Disputatio:Tridentinum et Tirolis Athesina

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Movenda?[fontem recensere]

Credo. Quid credunt alii? Vide Disputatio:Tirolis. Andrew Dalby (disputatio) 12:15, 25 Iunii 2007 (UTC)

It would make sense to move given Tirolum was moved. It would be confusing otherwise.--Rafaelgarcia 12:37, 25 Iunii 2007 (UTC)
shouldn't this page be something like Tridentinae-Altae Athesiae/Tirolis Meridionalis? -- [Anon]
My opinion, for what it's worth is: No. For the following two reasons:
  • The official name for these two bits of territory is a dvandva compound (the two parts linked by the hyphen). Dvandva compounds are OK in Sanskrit, French and (apparently) Italian, but they are vanishingly rare in Latin. In Latin you typically join two nouns into a single compound idea of this kind with the copula et, as in "Creta et Cyrenaica". (It's similar in English: you say "Great Britain and Northern Ireland". "Great Britain-Northern Ireland" would be bad English.)
  • The alternative names of the second half of territory represent Italian and German. We are not writing either of those two languages. We simply need a Latin name for the bit of territory concerned. It is known internationally as South Tyrol, so Tirolis Meridionalis seems a good choice, but if anyone wants to propose to replace it with a different Latin name, and can cite a source for that name, go ahead and propose it. But our imposing two Latin names on the same piece of territory would be childish, I think. Andrew Dalby (disputatio) 10:25, 31 Decembris 2008 (UTC)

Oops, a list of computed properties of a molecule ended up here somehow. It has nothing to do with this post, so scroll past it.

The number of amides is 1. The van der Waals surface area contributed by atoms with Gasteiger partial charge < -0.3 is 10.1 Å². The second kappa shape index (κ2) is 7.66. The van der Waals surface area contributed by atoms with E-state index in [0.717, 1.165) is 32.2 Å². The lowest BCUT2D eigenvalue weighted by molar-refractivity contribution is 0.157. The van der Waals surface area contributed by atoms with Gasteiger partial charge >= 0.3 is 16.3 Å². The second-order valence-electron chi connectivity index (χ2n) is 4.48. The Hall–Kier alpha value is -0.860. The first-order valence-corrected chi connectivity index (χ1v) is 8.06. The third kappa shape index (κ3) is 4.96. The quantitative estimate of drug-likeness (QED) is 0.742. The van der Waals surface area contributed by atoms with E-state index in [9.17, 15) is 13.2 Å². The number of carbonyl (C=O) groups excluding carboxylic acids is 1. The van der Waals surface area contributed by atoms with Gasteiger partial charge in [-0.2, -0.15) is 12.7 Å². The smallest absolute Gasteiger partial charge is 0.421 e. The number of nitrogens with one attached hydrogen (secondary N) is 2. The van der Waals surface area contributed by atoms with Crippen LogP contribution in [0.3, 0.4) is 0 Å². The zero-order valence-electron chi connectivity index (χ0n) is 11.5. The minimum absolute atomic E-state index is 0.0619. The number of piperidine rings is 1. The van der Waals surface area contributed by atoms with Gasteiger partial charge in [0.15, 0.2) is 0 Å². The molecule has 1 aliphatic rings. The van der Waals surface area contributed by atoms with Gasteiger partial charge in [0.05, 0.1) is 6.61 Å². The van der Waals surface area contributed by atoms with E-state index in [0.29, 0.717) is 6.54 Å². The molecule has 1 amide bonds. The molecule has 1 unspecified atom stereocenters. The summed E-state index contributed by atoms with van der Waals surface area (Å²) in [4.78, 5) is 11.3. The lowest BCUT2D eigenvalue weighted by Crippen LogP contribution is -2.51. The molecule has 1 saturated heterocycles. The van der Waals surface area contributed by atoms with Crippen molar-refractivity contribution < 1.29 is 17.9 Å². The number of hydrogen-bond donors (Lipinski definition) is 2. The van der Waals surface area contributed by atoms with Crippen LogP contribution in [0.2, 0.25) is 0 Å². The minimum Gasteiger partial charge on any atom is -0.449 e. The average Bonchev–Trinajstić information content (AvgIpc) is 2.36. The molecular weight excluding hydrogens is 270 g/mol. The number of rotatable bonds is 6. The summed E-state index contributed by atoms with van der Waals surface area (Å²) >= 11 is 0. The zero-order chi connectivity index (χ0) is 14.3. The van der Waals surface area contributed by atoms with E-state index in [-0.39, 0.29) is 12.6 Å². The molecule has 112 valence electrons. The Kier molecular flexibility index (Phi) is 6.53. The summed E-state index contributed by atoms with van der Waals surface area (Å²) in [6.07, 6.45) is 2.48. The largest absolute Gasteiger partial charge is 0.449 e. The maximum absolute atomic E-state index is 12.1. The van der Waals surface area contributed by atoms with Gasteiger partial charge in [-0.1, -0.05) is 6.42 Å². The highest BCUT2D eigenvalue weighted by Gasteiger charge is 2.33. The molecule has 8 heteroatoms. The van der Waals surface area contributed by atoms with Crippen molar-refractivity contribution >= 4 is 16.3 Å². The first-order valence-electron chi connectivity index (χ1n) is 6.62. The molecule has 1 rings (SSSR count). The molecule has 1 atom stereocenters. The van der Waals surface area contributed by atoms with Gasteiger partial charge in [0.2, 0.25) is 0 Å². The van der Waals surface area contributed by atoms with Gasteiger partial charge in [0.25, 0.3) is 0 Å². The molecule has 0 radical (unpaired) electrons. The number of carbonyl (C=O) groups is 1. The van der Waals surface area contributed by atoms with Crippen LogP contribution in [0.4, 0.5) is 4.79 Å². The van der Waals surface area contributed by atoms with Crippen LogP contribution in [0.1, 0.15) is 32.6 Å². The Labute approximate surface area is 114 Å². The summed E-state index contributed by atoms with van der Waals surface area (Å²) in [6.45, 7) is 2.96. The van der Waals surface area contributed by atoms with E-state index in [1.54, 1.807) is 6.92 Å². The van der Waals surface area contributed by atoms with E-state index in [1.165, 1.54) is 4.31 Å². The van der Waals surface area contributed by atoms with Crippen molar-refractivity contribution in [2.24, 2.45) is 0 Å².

Correction, it is known Internationally as Alto Adige -and- South Tyrol. If you pick one over the other, you are playing politics -- which is childish. :-) -- [Anon]
Touché, potentially, and certainly we don't want to play politics. But you'll have to prove your statement that it is known internationally as "Alto Adige and South Tyrol". If you Google that phrase, you'll find (or at least I did) that it has been used just once (identically on four pages) in a reference to the two separate names; and just once, in the Guardian, as a single name. And, let's face it, the much-loved Guardian, though famous for liberalism, isn't famous for getting things exactly right first time. Andrew Dalby (disputatio) 10:04, 3 Ianuarii 2009 (UTC)